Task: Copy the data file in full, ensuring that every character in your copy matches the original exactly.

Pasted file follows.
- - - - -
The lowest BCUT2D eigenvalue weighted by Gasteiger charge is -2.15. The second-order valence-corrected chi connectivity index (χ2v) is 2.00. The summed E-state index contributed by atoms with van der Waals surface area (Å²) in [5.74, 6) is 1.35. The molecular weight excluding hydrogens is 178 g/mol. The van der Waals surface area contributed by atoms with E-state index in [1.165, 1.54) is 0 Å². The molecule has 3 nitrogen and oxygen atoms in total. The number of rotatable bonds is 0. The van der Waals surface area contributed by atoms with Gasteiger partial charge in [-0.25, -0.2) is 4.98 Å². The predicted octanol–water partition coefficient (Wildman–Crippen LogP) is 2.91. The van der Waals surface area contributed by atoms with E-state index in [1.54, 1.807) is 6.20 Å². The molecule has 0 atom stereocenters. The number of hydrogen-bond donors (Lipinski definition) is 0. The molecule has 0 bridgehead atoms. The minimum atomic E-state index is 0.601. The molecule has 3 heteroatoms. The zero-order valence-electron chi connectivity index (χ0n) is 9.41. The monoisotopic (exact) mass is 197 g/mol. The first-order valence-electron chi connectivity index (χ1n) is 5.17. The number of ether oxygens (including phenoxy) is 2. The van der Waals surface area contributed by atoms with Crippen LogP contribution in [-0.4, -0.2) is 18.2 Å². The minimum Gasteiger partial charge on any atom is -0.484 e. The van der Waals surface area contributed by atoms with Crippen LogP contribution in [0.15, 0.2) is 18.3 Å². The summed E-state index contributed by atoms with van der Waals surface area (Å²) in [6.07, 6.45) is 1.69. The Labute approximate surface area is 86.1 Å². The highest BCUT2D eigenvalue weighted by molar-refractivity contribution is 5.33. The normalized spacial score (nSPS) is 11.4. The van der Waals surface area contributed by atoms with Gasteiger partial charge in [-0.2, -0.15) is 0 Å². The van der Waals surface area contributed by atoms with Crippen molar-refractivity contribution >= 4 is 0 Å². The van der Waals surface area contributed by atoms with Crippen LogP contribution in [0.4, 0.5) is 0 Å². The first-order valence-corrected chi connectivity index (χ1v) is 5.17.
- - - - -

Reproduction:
The lowest BCUT2D eigenvalue weighted by Gasteiger charge is -2.15. The second-order valence-corrected chi connectivity index (χ2v) is 2.00. The summed E-state index contributed by atoms with van der Waals surface area (Å²) in [5.74, 6) is 1.35. The molecular weight excluding hydrogens is 178 g/mol. The van der Waals surface area contributed by atoms with E-state index in [1.165, 1.54) is 0 Å². The molecule has 3 nitrogen and oxygen atoms in total. The number of rotatable bonds is 0. The van der Waals surface area contributed by atoms with Gasteiger partial charge in [-0.25, -0.2) is 4.98 Å². The predicted octanol–water partition coefficient (Wildman–Crippen LogP) is 2.91. The van der Waals surface area contributed by atoms with E-state index in [1.54, 1.807) is 6.20 Å². The molecule has 0 atom stereocenters. The number of hydrogen-bond donors (Lipinski definition) is 0. The molecule has 0 bridgehead atoms. The minimum atomic E-state index is 0.601. The molecule has 3 heteroatoms. The zero-order valence-electron chi connectivity index (χ0n) is 9.41. The monoisotopic (exact) mass is 197 g/mol. The first-order valence-electron chi connectivity index (χ1n) is 5.17. The number of ether oxygens (including phenoxy) is 2. The van der Waals surface area contributed by atoms with Crippen LogP contribution in [-0.4, -0.2) is 18.2 Å². The minimum Gasteiger partial charge on any atom is -0.484 e. The van der Waals surface area contributed by atoms with Crippen LogP contribution in [0.15, 0.2) is 18.3 Å². The summed E-state index contributed by atoms with van der Waals surface area (Å²) in [6.07, 6.45) is 1.69. The Labute approximate surface area is 86.1 Å². The highest BCUT2D eigenvalue weighted by molar-refractivity contribution is 5.33. The normalized spacial score (nSPS) is 11.4. The van der Waals surface area contributed by atoms with Gasteiger partial charge in [-0.2, -0.15) is 0 Å². The van der Waals surface area contributed by atoms with Crippen molar-refractivity contribution >= 4 is 0 Å². The van der Waals surface area contributed by atoms with Crippen LogP contribution in [0.4, 0.5) is 0 Å². The first-order valence-corrected chi connectivity index (χ1v) is 5.17.